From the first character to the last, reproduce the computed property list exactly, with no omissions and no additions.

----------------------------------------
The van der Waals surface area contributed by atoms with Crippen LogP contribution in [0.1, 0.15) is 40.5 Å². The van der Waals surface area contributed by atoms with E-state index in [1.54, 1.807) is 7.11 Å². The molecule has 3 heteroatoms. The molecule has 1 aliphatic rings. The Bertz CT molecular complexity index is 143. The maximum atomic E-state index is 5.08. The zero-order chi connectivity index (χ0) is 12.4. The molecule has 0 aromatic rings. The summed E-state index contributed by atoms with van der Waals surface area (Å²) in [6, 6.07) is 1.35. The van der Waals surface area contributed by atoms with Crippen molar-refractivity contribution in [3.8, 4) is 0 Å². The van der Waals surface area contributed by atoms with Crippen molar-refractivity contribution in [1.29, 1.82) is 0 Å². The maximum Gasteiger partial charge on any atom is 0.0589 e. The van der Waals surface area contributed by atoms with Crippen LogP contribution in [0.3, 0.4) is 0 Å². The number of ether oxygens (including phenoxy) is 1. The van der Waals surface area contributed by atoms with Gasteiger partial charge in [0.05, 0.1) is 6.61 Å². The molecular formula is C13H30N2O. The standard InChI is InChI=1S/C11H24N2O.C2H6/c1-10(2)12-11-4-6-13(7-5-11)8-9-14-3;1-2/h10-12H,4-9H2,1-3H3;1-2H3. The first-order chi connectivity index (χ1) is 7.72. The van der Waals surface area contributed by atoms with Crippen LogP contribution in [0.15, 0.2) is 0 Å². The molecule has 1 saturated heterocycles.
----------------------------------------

The van der Waals surface area contributed by atoms with Crippen LogP contribution in [0.1, 0.15) is 40.5 Å². The van der Waals surface area contributed by atoms with E-state index in [1.54, 1.807) is 7.11 Å². The molecule has 3 heteroatoms. The molecule has 1 aliphatic rings. The Bertz CT molecular complexity index is 143. The maximum atomic E-state index is 5.08. The zero-order chi connectivity index (χ0) is 12.4. The molecule has 0 aromatic rings. The summed E-state index contributed by atoms with van der Waals surface area (Å²) in [6, 6.07) is 1.35. The van der Waals surface area contributed by atoms with Crippen molar-refractivity contribution in [3.8, 4) is 0 Å². The van der Waals surface area contributed by atoms with Crippen molar-refractivity contribution in [1.29, 1.82) is 0 Å². The maximum Gasteiger partial charge on any atom is 0.0589 e. The van der Waals surface area contributed by atoms with Crippen LogP contribution in [0.3, 0.4) is 0 Å². The number of ether oxygens (including phenoxy) is 1. The van der Waals surface area contributed by atoms with Gasteiger partial charge in [0.05, 0.1) is 6.61 Å². The molecular formula is C13H30N2O. The standard InChI is InChI=1S/C11H24N2O.C2H6/c1-10(2)12-11-4-6-13(7-5-11)8-9-14-3;1-2/h10-12H,4-9H2,1-3H3;1-2H3. The first-order chi connectivity index (χ1) is 7.72. The van der Waals surface area contributed by atoms with Crippen LogP contribution in [0.15, 0.2) is 0 Å². The molecule has 1 saturated heterocycles.